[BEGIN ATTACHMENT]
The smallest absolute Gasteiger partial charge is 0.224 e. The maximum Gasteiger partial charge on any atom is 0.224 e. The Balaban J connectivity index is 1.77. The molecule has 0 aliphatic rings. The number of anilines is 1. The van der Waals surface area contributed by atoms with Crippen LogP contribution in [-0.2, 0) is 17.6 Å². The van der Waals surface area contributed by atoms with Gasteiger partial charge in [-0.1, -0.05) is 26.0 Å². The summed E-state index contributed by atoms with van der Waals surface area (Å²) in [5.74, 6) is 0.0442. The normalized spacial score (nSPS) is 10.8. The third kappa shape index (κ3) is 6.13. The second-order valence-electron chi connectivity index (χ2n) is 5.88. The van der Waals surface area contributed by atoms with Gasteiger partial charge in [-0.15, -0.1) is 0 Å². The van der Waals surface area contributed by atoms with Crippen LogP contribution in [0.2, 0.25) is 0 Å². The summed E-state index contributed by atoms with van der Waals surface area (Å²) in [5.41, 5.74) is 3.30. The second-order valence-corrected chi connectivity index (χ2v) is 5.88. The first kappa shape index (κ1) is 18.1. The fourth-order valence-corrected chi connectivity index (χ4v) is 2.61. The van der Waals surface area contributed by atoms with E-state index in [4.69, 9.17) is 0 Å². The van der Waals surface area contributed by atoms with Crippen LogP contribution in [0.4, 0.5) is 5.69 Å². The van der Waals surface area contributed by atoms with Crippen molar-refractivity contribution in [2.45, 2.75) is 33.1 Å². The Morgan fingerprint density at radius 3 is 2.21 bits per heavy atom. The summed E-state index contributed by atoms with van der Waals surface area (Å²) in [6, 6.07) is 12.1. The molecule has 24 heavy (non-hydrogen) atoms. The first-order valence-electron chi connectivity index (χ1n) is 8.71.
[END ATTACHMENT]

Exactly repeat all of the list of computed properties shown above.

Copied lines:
The smallest absolute Gasteiger partial charge is 0.224 e. The maximum Gasteiger partial charge on any atom is 0.224 e. The Balaban J connectivity index is 1.77. The molecule has 0 aliphatic rings. The number of anilines is 1. The van der Waals surface area contributed by atoms with Crippen LogP contribution in [-0.2, 0) is 17.6 Å². The van der Waals surface area contributed by atoms with Gasteiger partial charge in [-0.1, -0.05) is 26.0 Å². The summed E-state index contributed by atoms with van der Waals surface area (Å²) in [5.74, 6) is 0.0442. The normalized spacial score (nSPS) is 10.8. The third kappa shape index (κ3) is 6.13. The second-order valence-electron chi connectivity index (χ2n) is 5.88. The van der Waals surface area contributed by atoms with Gasteiger partial charge in [-0.15, -0.1) is 0 Å². The van der Waals surface area contributed by atoms with Crippen LogP contribution in [0.2, 0.25) is 0 Å². The summed E-state index contributed by atoms with van der Waals surface area (Å²) in [5.41, 5.74) is 3.30. The second-order valence-corrected chi connectivity index (χ2v) is 5.88. The first kappa shape index (κ1) is 18.1. The fourth-order valence-corrected chi connectivity index (χ4v) is 2.61. The van der Waals surface area contributed by atoms with E-state index in [4.69, 9.17) is 0 Å². The van der Waals surface area contributed by atoms with Crippen LogP contribution in [0.4, 0.5) is 5.69 Å². The van der Waals surface area contributed by atoms with Crippen molar-refractivity contribution in [2.45, 2.75) is 33.1 Å². The Morgan fingerprint density at radius 3 is 2.21 bits per heavy atom. The summed E-state index contributed by atoms with van der Waals surface area (Å²) in [6, 6.07) is 12.1. The molecule has 24 heavy (non-hydrogen) atoms. The first-order valence-electron chi connectivity index (χ1n) is 8.71.